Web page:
Former Czech president Václav Havel has warned that if mankind does not change its approach, civilisation faces disaster. Mr Havel made the comments on the eve of a conference of his Forum 2000 foundation in Prague. He said that to avoid catastrophe, humanity needed to fight its short-sightedness, bovine belief in its omniscience and swollen pride. Speakers at the 14th Forum 2000 conference, which began on Monday morning, include Iranian human rights campaigner Shirin Ebadi, Cuban dissident Jose Luis Garcia Paneque and British writer Misha Glenny.
The Velká Pardubická, the Czech Republic’s premiere steeplechase, was won on Sunday by 57-year-old jockey Josef Váňa on Tiumen in a photo-finish. It is the seventh time Mr Váňa has won the event and the second win for 9-year-old Tiumen. The victory was contested by second place Marek Stromský on Amant Gris, who found himself momentarily hemmed in between Tiumen and the fence in the homestretch. Váňa was fined 500 crowns for the infraction but it was found to have no impact on the result. Third place was taken by two-time winner Sixteen jockeyed by Josef Bartoš.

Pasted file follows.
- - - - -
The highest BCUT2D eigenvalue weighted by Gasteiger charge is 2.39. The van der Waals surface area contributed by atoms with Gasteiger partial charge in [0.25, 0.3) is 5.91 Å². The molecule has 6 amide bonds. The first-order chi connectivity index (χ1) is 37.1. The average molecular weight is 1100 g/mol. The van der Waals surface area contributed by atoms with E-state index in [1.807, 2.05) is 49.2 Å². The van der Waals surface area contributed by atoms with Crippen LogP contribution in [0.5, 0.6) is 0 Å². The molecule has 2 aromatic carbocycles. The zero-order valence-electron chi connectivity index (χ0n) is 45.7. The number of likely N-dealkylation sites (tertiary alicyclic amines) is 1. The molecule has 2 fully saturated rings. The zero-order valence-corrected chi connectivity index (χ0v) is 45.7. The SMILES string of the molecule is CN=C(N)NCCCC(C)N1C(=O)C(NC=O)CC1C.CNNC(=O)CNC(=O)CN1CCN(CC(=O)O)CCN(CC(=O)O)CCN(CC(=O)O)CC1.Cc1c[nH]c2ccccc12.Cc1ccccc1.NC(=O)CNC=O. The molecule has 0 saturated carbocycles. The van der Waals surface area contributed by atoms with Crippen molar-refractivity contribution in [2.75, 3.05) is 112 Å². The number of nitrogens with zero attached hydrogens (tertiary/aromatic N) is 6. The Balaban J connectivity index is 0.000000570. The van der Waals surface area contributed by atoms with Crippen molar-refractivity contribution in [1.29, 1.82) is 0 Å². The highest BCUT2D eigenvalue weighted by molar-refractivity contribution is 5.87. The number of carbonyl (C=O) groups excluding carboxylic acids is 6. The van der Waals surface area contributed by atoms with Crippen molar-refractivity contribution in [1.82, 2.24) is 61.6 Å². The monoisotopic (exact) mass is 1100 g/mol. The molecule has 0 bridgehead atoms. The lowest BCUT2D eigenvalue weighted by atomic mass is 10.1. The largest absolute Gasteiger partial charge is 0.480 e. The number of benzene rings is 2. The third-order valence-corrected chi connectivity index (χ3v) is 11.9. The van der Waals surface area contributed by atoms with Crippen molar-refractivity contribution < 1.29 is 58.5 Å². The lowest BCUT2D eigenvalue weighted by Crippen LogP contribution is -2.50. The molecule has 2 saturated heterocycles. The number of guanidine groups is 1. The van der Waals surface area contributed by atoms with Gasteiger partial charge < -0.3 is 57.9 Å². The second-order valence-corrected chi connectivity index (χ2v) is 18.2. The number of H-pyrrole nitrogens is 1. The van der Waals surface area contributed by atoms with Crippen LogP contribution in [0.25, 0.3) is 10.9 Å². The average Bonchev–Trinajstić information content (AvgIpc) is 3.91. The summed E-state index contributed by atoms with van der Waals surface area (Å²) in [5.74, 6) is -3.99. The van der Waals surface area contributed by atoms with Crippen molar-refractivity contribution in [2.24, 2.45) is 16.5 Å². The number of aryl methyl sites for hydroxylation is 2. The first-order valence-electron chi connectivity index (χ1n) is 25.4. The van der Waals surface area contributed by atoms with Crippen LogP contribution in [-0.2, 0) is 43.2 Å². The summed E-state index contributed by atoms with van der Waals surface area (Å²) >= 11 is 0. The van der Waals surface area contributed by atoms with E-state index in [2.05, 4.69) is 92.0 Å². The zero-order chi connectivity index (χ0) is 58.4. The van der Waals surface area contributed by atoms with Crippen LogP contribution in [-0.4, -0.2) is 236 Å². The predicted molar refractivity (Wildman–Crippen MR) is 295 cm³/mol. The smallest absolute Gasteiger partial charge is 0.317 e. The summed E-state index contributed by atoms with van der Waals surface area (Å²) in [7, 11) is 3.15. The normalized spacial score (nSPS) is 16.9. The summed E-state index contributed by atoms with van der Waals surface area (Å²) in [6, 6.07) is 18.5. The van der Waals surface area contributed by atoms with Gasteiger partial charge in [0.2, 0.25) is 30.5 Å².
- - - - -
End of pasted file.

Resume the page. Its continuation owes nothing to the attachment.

The opposition parties are preparing to block speedy approval of the government’s austerity package, acting Social Democrat leader Bohuslav Sobotka told journalists today. The measures include partial cancellation of birth allowances, changes in the payment of parental allowances and reduced contribution to care for the disabled. Fifty votes against the proposal in its first reading would make it unlikely to pass through Parliament this year, as it would then have to undergo the routine three readings in the lower house. The austerity package is part of the government's plan to reduce the budget deficit. It must also be approved by the Senate and President Vaclav Klaus.